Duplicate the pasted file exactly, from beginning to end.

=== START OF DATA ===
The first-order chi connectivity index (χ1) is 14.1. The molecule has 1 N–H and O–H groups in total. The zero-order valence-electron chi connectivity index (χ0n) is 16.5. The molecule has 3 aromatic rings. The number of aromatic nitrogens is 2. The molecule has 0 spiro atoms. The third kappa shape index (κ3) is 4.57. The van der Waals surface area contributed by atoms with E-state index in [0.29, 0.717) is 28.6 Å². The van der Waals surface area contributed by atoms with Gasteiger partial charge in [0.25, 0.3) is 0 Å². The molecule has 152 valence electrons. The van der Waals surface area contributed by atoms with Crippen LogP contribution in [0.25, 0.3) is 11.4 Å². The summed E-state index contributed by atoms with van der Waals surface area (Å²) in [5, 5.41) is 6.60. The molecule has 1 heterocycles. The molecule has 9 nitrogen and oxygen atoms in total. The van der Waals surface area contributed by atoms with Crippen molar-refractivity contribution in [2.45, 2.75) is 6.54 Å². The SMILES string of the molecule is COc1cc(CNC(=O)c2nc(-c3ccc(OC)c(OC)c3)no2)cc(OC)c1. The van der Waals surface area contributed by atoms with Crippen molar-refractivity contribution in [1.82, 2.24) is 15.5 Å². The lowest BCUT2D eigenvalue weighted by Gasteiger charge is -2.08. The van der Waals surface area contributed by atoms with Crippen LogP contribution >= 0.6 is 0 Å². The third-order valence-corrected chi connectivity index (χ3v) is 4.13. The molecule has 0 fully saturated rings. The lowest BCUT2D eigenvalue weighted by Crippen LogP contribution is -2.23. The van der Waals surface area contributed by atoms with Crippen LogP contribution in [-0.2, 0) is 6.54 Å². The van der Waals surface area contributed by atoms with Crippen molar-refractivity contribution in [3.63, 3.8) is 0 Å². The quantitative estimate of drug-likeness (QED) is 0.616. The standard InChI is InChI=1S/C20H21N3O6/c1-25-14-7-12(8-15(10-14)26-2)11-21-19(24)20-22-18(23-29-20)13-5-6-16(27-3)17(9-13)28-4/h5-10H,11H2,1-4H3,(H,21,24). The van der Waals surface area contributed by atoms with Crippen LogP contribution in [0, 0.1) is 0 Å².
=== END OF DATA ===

The first-order chi connectivity index (χ1) is 14.1. The molecule has 1 N–H and O–H groups in total. The zero-order valence-electron chi connectivity index (χ0n) is 16.5. The molecule has 3 aromatic rings. The number of aromatic nitrogens is 2. The molecule has 0 spiro atoms. The third kappa shape index (κ3) is 4.57. The van der Waals surface area contributed by atoms with E-state index in [0.29, 0.717) is 28.6 Å². The van der Waals surface area contributed by atoms with Gasteiger partial charge in [0.25, 0.3) is 0 Å². The molecule has 152 valence electrons. The van der Waals surface area contributed by atoms with Crippen LogP contribution in [0.25, 0.3) is 11.4 Å². The summed E-state index contributed by atoms with van der Waals surface area (Å²) in [5, 5.41) is 6.60. The molecule has 1 heterocycles. The molecule has 9 nitrogen and oxygen atoms in total. The van der Waals surface area contributed by atoms with Crippen molar-refractivity contribution in [2.45, 2.75) is 6.54 Å². The SMILES string of the molecule is COc1cc(CNC(=O)c2nc(-c3ccc(OC)c(OC)c3)no2)cc(OC)c1. The van der Waals surface area contributed by atoms with Crippen molar-refractivity contribution in [1.82, 2.24) is 15.5 Å². The lowest BCUT2D eigenvalue weighted by Gasteiger charge is -2.08. The van der Waals surface area contributed by atoms with Crippen LogP contribution >= 0.6 is 0 Å². The third-order valence-corrected chi connectivity index (χ3v) is 4.13. The molecule has 0 fully saturated rings. The lowest BCUT2D eigenvalue weighted by Crippen LogP contribution is -2.23. The van der Waals surface area contributed by atoms with Crippen LogP contribution in [-0.2, 0) is 6.54 Å². The van der Waals surface area contributed by atoms with Crippen molar-refractivity contribution in [3.63, 3.8) is 0 Å². The quantitative estimate of drug-likeness (QED) is 0.616. The standard InChI is InChI=1S/C20H21N3O6/c1-25-14-7-12(8-15(10-14)26-2)11-21-19(24)20-22-18(23-29-20)13-5-6-16(27-3)17(9-13)28-4/h5-10H,11H2,1-4H3,(H,21,24). The van der Waals surface area contributed by atoms with Crippen LogP contribution in [0, 0.1) is 0 Å².